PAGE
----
comment: go inspire group

Abandoned shopping baskets: what’s in store for independent electrical retailers?

Online sales are expected to account for 53% of total retail sales by 2028, as the younger digital-native generation comes to represent more than half the UK’s adult population.1

This means growing the

online side of the business is important for independent electrical retailers who will otherwise miss out on half of all potential sales. In fact, the driſt towards online shopping is faster for electronics than for other retail sectors, with an expected 9% increase in people buying mobile phone and computer products online and an 8% increase for other electrical products over the next five years.2 Surprisingly, however, even electronic retailers that have heavily invested in their online presence seem to all ignore one common thing – the mysterious case of the abandoned shopping basket. Nick Cole, Managing Director at Go Inspire Group, investigates.


ith 70% of online baskets being abandoned before check-out, retailers

are leaving behind significant sums of potential revenue, which will inevitably be diverted to another competitor if reactivation efforts are not sufficiently effective. The top reason shoppers abandon their cart is that the shipping costs were more than expected, accounting for 54% of cart abandonment reasons, while not qualifying for free shipping accounts for 44%.3

Similarly, the

checkout was confusing or took too long is stated as a reason for abandonment in 20% of cases.4

Evidently, much of the

abandonment activity happens very close to the end of a purchasing journey. This kind of information is crucial to improving initial conversion and abandoned baskets reactivation rates. Yet, the vast majority of retailers have not investigated the specific causes of abandonment for their products and are therefore not equipped to reverse these occurrences. We decided, at media-neutral Go Inspire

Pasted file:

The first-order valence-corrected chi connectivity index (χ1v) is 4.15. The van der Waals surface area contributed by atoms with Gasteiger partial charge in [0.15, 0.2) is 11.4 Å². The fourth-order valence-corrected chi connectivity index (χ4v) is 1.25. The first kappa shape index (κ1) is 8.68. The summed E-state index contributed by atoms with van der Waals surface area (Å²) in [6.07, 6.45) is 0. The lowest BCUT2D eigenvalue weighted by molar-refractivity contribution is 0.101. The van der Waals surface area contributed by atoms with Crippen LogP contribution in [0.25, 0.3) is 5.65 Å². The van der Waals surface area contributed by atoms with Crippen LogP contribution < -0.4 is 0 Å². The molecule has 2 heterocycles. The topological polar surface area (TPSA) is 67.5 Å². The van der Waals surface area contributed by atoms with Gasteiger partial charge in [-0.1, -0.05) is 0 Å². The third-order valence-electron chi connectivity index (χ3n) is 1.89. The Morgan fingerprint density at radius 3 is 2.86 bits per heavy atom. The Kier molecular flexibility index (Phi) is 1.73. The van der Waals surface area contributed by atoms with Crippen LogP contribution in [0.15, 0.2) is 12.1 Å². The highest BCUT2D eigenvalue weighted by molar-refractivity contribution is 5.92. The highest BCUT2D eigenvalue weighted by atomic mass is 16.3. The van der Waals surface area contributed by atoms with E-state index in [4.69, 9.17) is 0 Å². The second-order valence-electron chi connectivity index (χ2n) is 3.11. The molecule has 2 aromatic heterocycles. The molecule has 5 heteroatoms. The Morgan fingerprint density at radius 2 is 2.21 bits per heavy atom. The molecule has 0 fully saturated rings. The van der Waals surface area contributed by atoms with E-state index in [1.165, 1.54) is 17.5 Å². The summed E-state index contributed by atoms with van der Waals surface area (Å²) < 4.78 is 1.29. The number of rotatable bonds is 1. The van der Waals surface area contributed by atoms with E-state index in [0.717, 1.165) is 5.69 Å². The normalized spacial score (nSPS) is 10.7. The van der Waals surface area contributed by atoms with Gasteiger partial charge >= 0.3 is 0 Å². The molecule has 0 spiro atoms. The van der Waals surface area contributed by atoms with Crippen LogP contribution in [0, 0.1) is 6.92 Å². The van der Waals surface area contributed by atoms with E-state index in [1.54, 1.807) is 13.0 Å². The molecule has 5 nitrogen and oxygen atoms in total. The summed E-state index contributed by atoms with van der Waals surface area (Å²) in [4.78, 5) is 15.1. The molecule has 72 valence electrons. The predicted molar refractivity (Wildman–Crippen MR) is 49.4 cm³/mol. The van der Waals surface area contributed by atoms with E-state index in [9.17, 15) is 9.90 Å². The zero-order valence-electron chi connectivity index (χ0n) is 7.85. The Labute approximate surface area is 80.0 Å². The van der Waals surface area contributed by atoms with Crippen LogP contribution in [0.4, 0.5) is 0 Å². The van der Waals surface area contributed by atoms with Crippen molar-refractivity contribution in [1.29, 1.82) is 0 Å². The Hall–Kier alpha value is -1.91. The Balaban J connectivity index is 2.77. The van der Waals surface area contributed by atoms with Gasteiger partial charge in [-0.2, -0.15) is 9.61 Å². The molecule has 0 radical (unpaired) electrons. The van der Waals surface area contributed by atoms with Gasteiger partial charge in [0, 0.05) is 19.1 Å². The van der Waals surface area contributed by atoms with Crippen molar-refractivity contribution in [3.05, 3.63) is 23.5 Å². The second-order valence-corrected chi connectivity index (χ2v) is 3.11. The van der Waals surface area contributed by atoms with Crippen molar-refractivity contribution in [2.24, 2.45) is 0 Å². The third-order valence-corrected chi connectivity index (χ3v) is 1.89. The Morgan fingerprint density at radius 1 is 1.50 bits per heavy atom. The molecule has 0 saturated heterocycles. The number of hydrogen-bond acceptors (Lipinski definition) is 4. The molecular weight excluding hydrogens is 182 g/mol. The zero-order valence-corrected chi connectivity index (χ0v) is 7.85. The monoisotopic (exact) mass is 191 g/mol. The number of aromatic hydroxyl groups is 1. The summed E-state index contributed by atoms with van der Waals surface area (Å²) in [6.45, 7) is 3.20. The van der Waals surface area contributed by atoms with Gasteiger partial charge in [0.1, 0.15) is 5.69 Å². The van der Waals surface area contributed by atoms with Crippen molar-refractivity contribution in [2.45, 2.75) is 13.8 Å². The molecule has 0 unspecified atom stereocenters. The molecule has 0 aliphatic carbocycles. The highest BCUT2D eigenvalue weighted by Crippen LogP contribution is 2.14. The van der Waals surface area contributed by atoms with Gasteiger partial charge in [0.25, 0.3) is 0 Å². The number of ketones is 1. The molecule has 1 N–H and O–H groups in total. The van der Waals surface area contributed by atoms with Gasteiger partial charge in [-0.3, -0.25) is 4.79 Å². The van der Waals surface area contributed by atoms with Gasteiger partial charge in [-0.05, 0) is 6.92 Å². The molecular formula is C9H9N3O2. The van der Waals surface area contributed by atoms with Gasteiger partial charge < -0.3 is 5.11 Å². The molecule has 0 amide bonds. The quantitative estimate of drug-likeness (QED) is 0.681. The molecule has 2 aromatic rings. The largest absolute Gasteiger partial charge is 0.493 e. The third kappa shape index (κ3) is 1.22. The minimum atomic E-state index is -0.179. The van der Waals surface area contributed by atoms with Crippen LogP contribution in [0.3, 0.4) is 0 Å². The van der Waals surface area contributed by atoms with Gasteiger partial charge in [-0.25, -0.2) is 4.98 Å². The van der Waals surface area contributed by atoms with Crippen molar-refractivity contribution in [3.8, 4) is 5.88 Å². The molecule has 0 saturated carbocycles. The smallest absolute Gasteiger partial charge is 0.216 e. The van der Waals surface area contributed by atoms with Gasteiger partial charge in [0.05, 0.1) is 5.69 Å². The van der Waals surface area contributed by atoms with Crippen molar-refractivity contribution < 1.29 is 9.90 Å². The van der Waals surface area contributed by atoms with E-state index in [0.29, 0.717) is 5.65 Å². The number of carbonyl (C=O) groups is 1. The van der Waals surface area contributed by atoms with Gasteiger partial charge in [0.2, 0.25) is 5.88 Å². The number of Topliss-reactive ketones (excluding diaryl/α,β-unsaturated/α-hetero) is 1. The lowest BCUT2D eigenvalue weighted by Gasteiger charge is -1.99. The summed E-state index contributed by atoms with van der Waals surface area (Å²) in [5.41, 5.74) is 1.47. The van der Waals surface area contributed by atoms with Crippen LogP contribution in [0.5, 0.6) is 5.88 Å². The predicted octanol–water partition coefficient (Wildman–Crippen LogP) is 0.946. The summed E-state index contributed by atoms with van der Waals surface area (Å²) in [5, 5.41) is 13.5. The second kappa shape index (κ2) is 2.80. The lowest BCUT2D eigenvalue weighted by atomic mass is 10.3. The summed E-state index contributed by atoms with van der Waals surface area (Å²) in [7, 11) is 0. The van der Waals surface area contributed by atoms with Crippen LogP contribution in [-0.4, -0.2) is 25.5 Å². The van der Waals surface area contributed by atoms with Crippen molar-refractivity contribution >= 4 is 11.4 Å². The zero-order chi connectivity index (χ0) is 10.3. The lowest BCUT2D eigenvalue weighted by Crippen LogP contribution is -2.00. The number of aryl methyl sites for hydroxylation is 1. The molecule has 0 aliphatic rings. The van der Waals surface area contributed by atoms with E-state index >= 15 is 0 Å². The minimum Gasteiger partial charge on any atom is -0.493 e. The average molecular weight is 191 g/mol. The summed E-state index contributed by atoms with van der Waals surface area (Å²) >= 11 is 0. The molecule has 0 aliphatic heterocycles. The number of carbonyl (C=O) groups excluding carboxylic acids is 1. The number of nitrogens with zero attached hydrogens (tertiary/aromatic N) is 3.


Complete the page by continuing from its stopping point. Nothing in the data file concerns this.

Group, to conduct a control trial to investigate the value of abandoned online shopping baskets and assess the efficacy of reactivation techniques. Today, e-mail reactivation strategies are commonly deployed, however most businesses fail to harness the power of postal mail to optimize their abandonment reactivation success rate. While many independent retailers are rightly focused on improving their online systems, they should not however disregard the value of traditional communication mediums in drawing customers into an online or physical store. Hoping to provide hard evidence to support this view of an omnichannel approach to marketing, the control test aimed to compare

the ability for both online and offline mediums to successfully convert abandoned products into sold items. In particular, we hoped to assess the incremental value of postal reactivation techniques, when used as follow-up to non- successful electronic communication methods. While a successful re-activation triggered email system alone tends to achieve a typical conversion rate of 5-7%,5

once followed with